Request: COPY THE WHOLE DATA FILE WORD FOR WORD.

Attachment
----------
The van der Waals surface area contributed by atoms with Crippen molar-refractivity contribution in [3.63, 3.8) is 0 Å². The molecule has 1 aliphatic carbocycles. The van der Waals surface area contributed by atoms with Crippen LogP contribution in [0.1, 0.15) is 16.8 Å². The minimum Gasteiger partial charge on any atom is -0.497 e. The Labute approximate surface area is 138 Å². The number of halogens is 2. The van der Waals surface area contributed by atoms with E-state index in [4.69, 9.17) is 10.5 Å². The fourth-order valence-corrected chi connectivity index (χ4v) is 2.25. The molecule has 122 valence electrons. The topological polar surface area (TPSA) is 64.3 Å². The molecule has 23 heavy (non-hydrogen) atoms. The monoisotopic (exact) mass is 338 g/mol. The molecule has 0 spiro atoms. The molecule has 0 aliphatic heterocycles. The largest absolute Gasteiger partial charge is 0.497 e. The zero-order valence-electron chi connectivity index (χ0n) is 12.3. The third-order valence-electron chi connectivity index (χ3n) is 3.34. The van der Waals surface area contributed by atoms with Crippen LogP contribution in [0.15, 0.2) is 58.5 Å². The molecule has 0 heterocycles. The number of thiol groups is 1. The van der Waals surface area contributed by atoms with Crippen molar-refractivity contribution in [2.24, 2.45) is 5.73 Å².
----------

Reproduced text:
The van der Waals surface area contributed by atoms with Crippen molar-refractivity contribution in [3.63, 3.8) is 0 Å². The molecule has 1 aliphatic carbocycles. The van der Waals surface area contributed by atoms with Crippen LogP contribution in [0.1, 0.15) is 16.8 Å². The minimum Gasteiger partial charge on any atom is -0.497 e. The Labute approximate surface area is 138 Å². The number of halogens is 2. The van der Waals surface area contributed by atoms with E-state index in [4.69, 9.17) is 10.5 Å². The fourth-order valence-corrected chi connectivity index (χ4v) is 2.25. The molecule has 122 valence electrons. The topological polar surface area (TPSA) is 64.3 Å². The molecule has 23 heavy (non-hydrogen) atoms. The monoisotopic (exact) mass is 338 g/mol. The molecule has 0 spiro atoms. The molecule has 0 aliphatic heterocycles. The largest absolute Gasteiger partial charge is 0.497 e. The zero-order valence-electron chi connectivity index (χ0n) is 12.3. The third-order valence-electron chi connectivity index (χ3n) is 3.34. The van der Waals surface area contributed by atoms with Crippen LogP contribution in [0.15, 0.2) is 58.5 Å². The molecule has 0 heterocycles. The number of thiol groups is 1. The van der Waals surface area contributed by atoms with Crippen molar-refractivity contribution in [2.24, 2.45) is 5.73 Å².